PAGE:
2020-2021_Nevada County Gold

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An in depth introduction to Historic Nevada County, California including Grass Valley, Nevada City, Penn Valley, Truckee and Sierra County.

Donner Party

historY In the Gold Country

Sierra Proved

Deadly For

Early Pioneers

Est ablished California Route

MINERS WERE NOT THE ONLY

pioneers to make the difficult

trip to California. Before gold

was discovered there were those who

set out across the plains to make new

lives for themselves in the west.

One such party included brothers George

and Jacob Donner, who along with other

families began their journey in 1846. Along

the way, they merged with another wagon

train, but as fate would have it, split off

when encouraged to follow a new route

called the Hastings Cutoff thus bypassing

established trails. George Donner was

elected wagon master.

The decision became a disaster. They had to

hack a road through mountains, were forced to

abandon some wagons, and crossing the Great

Salt Lake Desert was extremely challenging.

Supplies were running low.

They reached Truckee Meadows near Reno in

late October and found some relief when one

of their party, who had been sent ahead to

Sutter’s Fort, arrived with supplies. The bad

news, a difficult mountain crossing was ahead.

Already behind schedule by several weeks, the

exhausted group decided to rest for almost a

week. This further delay would prove fatal, for

snow came early to the Sierra that year.

Rested, they pushed on. George Donner’s

wagon broke down at Alder Creek near

Truckee, and his party had to stay behind. The

rest made it to Donner Lake, but snow kept

them from reaching the pass. The continuing

snow forced them to make camp at the lake.

Cabins were built, and they settled in for

the winter.

But, by mid-December, they were desperate for

supplies, and a party of 15 departed on homemade

snowshoes determined to reach Sutter’s

Fort 100 miles away. Under extreme conditions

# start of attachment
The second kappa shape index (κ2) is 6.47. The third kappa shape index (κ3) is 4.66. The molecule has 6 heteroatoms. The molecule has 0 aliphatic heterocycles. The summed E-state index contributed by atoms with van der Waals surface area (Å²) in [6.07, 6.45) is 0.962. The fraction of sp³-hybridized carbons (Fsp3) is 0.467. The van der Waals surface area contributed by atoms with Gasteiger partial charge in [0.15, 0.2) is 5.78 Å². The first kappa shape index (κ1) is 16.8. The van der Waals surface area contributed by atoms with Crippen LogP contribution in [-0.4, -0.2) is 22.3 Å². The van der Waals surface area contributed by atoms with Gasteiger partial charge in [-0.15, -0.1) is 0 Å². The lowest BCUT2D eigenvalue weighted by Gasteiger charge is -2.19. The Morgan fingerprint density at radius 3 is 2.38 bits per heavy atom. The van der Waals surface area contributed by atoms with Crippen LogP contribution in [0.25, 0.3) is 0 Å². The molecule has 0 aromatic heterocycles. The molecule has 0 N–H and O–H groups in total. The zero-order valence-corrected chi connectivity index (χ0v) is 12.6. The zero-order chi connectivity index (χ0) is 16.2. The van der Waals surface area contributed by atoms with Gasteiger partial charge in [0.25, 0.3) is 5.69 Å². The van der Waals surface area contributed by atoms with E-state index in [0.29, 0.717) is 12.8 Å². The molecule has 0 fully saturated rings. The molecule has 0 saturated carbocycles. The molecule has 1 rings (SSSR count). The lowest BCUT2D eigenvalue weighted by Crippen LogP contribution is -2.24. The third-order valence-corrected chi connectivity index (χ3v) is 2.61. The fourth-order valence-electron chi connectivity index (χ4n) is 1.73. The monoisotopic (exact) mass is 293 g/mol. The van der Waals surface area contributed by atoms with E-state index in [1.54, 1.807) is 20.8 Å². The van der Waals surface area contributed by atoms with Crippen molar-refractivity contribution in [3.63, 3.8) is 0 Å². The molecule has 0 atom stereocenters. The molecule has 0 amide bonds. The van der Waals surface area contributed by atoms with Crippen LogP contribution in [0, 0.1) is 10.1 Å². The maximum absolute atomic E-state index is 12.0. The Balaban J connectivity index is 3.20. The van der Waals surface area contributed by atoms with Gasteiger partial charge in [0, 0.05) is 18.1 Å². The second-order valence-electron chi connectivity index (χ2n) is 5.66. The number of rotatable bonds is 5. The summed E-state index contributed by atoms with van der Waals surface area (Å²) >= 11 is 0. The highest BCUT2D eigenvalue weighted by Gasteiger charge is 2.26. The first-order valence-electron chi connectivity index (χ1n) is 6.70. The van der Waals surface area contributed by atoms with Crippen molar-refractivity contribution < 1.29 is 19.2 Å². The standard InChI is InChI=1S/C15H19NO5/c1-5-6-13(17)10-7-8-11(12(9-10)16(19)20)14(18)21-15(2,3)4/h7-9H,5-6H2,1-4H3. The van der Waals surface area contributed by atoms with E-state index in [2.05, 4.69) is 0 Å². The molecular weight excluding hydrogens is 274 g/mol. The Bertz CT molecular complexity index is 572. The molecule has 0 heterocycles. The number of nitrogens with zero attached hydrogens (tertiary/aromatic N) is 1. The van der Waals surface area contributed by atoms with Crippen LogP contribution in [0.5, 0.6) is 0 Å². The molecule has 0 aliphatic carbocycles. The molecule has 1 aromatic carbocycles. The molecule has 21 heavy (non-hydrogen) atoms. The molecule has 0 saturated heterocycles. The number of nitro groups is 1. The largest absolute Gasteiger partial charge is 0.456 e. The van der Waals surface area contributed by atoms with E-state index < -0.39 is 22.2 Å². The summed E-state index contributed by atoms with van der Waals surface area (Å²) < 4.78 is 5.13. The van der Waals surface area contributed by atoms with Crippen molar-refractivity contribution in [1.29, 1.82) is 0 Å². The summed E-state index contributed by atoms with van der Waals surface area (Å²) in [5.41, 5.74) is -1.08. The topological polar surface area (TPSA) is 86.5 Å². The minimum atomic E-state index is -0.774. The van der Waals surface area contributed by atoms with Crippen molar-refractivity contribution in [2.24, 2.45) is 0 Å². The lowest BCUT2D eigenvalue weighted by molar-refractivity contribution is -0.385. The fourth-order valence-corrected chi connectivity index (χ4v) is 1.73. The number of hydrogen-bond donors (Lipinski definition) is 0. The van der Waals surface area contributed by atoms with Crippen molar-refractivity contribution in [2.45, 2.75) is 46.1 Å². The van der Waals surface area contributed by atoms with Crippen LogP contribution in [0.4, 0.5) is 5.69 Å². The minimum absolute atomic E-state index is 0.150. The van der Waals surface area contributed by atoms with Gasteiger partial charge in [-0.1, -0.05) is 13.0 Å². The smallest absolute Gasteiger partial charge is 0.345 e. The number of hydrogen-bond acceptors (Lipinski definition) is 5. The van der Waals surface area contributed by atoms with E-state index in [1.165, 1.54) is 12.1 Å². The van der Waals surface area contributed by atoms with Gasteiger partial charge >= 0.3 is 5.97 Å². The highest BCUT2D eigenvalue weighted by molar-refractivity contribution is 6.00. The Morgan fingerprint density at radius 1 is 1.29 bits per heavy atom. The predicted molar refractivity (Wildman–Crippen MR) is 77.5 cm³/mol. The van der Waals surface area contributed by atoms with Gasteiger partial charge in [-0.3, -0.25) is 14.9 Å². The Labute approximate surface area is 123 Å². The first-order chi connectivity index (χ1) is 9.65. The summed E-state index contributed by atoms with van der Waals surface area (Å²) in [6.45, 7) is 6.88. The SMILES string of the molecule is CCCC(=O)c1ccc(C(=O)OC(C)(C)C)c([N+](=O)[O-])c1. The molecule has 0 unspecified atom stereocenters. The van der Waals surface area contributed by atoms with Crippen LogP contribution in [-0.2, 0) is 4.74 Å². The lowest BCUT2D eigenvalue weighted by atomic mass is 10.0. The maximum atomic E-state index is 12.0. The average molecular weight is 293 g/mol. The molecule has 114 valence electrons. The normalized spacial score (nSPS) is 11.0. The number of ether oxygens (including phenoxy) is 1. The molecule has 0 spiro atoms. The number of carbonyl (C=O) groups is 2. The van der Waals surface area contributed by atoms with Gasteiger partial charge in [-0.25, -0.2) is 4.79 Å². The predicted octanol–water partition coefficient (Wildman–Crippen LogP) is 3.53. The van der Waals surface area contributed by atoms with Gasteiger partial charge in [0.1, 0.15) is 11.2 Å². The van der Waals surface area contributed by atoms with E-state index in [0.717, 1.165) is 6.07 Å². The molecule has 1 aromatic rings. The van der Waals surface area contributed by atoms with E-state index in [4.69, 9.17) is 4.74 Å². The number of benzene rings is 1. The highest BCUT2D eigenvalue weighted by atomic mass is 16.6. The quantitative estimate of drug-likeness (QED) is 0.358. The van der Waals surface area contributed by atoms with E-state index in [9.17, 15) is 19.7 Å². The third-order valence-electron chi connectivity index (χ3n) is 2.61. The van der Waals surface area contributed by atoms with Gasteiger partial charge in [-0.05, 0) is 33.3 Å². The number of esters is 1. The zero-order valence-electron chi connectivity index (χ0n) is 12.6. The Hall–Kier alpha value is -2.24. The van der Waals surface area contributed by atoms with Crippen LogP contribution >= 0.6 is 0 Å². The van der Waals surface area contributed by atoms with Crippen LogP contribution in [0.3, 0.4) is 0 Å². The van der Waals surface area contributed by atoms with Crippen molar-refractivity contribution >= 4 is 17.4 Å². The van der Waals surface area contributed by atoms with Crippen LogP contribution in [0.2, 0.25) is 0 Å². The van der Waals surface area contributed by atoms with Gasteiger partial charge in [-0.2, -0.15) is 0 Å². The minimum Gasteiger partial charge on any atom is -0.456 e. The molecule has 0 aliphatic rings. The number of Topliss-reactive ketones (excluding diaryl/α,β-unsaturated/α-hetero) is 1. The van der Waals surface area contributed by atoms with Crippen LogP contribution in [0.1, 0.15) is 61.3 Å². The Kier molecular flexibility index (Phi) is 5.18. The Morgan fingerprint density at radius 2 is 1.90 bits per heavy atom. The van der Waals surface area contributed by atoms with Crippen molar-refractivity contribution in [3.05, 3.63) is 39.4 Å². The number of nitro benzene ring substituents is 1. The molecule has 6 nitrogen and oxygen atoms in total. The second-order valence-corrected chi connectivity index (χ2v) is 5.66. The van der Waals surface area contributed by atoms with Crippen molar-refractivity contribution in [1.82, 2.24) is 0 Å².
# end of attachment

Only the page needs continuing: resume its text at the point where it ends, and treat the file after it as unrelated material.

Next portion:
those who survived the trip were forced to live

off the bodies of those who died. Only seven

made it to safety.

Two relief parties were formed, and on February

19, the first one reached the lake with limited

supplies due to heavy snow. They took out 23

Hasting s Cutoff

survivors, but most were too weak to make it,

and 20 were left at what was to become known

as “Starved Camp.”

The third relief party reached the camp March

12, and then went on to the lake and Donner’s

camp on Alder Creek. George Donner was

dying, and although healthy, his wife insisted

on staying. The relief party also had to leave

behind those too weak to travel.

A fourth rescue party set out in March, was

stranded by a snow storm and finally reached

the lake to find just one survivor. He arrived at

Sutter’s Fort on April 29, 1847.

In the end, 42 members of the Donner Party

died, 41 survived. Sadly, survivors were

reduced to cannibalism in the camps

and as they crossed the

Sierra Nevada.

It should be noted

that the group which

followed the traditional

route arrived safely

at their intended

destination in

California.

Donner Camp

Picnic Area

Interpretive

Trail

Learn More

DONNER MEMORIAL

STATE PARK VISITOR

CENTER

Exhibit on Donner Party

& video.

Located on Donner Pass

Road off I-80 near Truckee.

(530) 582-7892

DONNER CAMP

PICNIC AREA

Site of Donner Family Camp.

Interpretive trail.

Hwy. 89 North, 4 miles north

of Truckee

A 10 minute drive from

the State Park.

LEATRICE ERICKSON

NEVADACOUNTYGOLD.com | 121

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